Seminars from MTL

November 30, 2016
MTL Seminar Series
MEMS Resonators and the Grand Challenges of Low Loss, Low Phase Noise Devices
Amy Duwel, Draper
  • Mark Allen
  • Micro-electro-mechanical system (MEMS) based resonators offer a combination of ultra low energy loss and chip-scale integration compatibility, motivating enthusiastic efforts to mature this technology for applications in RF electronics systems. Particularly high impact applications include RF filters and oscillators. In both cases, game-changing system designs will be enabled by development of resonators with low loss (high quality factor, or Q). In addition, research has shown that both high Q and tailored nonlinearities can produce unprecedented phase noise performance.

    This talk will discuss the two grand challenges associated with RF filters and oscillators--energy loss and oscillator phase noise dynamics. The first part of this talk will review the tremendous progress in the MEMS community towards high Q devices. The fundamental physical limits on energy loss and the path forward to reach these limits will be described. The second part of this talk will discuss phase noise in oscillators, with particular emphasis on the role of the mechanical resonator performance. Though the impact of Q on phase noise is well known through Lesson's model, a generalization of this theory will be introduced so that the role of mechanical nonlinearities can be better understood. The surprising result that nonlinear mechanical devices can be designed to improve phase noise will be discussed.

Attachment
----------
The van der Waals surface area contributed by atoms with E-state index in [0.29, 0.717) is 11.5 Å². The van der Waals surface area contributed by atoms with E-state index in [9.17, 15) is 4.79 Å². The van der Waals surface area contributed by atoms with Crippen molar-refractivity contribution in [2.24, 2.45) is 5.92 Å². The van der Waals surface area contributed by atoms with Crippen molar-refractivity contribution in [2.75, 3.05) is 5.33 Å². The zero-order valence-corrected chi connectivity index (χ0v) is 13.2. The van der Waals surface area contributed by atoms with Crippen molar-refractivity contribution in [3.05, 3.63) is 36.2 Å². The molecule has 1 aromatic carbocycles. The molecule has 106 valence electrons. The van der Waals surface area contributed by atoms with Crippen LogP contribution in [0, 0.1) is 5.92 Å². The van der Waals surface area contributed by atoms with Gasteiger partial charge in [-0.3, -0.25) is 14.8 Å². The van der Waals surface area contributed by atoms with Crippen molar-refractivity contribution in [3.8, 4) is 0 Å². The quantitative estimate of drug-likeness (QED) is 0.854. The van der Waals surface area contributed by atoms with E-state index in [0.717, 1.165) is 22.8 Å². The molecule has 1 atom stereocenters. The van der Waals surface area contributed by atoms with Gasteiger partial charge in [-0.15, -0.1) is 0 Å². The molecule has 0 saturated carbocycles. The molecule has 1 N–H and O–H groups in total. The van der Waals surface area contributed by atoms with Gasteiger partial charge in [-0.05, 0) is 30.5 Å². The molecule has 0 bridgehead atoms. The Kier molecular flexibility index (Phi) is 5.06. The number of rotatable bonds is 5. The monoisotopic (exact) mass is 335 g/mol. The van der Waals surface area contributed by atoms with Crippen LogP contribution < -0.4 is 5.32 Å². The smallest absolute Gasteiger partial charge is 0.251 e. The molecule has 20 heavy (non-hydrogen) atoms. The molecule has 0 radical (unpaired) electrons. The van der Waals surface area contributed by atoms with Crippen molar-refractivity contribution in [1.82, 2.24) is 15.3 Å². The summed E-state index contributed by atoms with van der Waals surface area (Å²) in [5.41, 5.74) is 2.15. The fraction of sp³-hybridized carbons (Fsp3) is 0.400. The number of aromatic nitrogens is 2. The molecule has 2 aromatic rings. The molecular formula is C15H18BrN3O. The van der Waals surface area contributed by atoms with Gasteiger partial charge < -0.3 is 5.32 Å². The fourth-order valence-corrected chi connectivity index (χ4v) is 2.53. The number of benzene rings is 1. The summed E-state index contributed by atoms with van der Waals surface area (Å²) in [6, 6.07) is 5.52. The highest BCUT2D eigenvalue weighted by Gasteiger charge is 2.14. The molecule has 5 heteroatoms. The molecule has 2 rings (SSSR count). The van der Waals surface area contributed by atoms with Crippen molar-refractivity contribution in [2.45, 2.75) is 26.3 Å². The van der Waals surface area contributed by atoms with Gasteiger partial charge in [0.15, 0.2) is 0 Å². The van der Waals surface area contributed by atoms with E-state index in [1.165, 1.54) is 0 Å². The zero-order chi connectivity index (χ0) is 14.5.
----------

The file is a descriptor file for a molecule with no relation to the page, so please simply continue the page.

• Amy Duwel, PhD, is the Division Leader for Materials Engineering at Draper. She has previously served Draper as the Group Leader for Draper's RF and Communications Group, and prior to that she led the MEMS Group. Dr. Duwel's technical focus is on fundamental mechanisms of micro-scale energy transport and the dynamics of MEMS resonators for RF filters, oscillators, and inertial sensors. She received a BA in physics from the Johns Hopkins University in 1993. Her MS (1995) and PhD (1999) are in Electrical Engineering and Computer Science from the Massachusetts Institute of Technology.